Increasing entrepreneurial opportunities for women can be an empowering process that contradicts and helps overcome established gender norms. This process can be aided by facilitating rural-urban migration for women, to access new job opportunities, networks, markets, and resources not available in rural areas. This paper presents a case study describing this process, and how migration has helped to empower women living in Ibadan, Nigeria.
Based on a 2011 survey of 160 women, the paper captures the impacts migration has had on women in the city of Ibadan, discussing the opportunities that drew women there, and breaking down the data according to whether women were single, married, divorced, or widowed at the time of their migration. Next, the paper examines the opportunities and challenges that can either empower or disempower women migrants, and compares age, marital status, education, and type of employment to tease out any strong correlations that help determine how empowering, or otherwise, migration can be for different women.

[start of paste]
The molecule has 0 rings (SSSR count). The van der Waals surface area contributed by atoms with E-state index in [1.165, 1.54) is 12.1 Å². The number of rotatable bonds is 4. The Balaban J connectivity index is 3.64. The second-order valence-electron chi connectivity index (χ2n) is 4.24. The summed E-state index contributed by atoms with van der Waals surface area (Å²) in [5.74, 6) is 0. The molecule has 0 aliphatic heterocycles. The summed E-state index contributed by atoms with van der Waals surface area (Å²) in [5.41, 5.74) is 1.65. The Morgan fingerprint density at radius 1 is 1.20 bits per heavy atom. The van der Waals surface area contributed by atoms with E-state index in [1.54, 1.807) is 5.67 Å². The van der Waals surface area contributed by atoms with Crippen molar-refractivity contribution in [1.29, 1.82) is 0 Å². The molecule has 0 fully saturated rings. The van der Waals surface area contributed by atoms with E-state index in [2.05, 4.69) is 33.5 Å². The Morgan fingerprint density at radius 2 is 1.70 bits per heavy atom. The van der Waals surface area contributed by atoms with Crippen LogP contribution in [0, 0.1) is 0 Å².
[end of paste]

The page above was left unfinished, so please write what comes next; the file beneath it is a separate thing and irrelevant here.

The survey found that the majority of participants were self-employed, both before and after they migrated to Ibadan. Married women predominantly migrated because of their husband’s decision, and sought to empower themselves in entrepreneurial activities once settled. A common theme among all respondents was that entrepreneurship and business was a key facet in improving their lives, both personally and professionally, together with family, and friendship interaction. However, little data exists examining the cultural differences in determining the success or failure of migrant women, something that requires further research.